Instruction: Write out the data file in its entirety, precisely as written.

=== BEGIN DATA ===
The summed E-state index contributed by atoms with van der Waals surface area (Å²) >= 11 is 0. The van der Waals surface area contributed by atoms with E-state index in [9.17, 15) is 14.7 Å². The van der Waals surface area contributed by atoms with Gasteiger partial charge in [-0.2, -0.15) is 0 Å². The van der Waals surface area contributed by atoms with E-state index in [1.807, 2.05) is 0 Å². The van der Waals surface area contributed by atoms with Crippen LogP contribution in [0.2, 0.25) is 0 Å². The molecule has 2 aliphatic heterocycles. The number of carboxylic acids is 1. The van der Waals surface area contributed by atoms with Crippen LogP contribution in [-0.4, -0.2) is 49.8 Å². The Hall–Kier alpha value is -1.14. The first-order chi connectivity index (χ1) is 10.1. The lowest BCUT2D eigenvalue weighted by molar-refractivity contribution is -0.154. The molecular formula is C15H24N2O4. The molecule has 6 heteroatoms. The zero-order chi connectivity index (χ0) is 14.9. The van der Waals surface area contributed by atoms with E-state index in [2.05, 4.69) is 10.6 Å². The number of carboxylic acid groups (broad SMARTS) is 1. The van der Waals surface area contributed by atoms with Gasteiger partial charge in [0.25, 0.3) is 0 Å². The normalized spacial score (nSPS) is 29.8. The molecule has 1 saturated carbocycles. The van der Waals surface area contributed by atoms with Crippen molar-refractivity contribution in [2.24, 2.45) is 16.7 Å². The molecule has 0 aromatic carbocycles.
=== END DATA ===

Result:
The summed E-state index contributed by atoms with van der Waals surface area (Å²) >= 11 is 0. The van der Waals surface area contributed by atoms with E-state index in [9.17, 15) is 14.7 Å². The van der Waals surface area contributed by atoms with Gasteiger partial charge in [-0.2, -0.15) is 0 Å². The van der Waals surface area contributed by atoms with E-state index in [1.807, 2.05) is 0 Å². The van der Waals surface area contributed by atoms with Crippen LogP contribution in [0.2, 0.25) is 0 Å². The molecule has 2 aliphatic heterocycles. The number of carboxylic acids is 1. The van der Waals surface area contributed by atoms with Crippen LogP contribution in [-0.4, -0.2) is 49.8 Å². The Hall–Kier alpha value is -1.14. The first-order chi connectivity index (χ1) is 10.1. The lowest BCUT2D eigenvalue weighted by molar-refractivity contribution is -0.154. The molecular formula is C15H24N2O4. The molecule has 6 heteroatoms. The zero-order chi connectivity index (χ0) is 14.9. The van der Waals surface area contributed by atoms with E-state index in [2.05, 4.69) is 10.6 Å². The number of carboxylic acid groups (broad SMARTS) is 1. The van der Waals surface area contributed by atoms with Gasteiger partial charge in [0.25, 0.3) is 0 Å². The normalized spacial score (nSPS) is 29.8. The molecule has 1 saturated carbocycles. The van der Waals surface area contributed by atoms with Crippen molar-refractivity contribution in [2.24, 2.45) is 16.7 Å². The molecule has 0 aromatic carbocycles.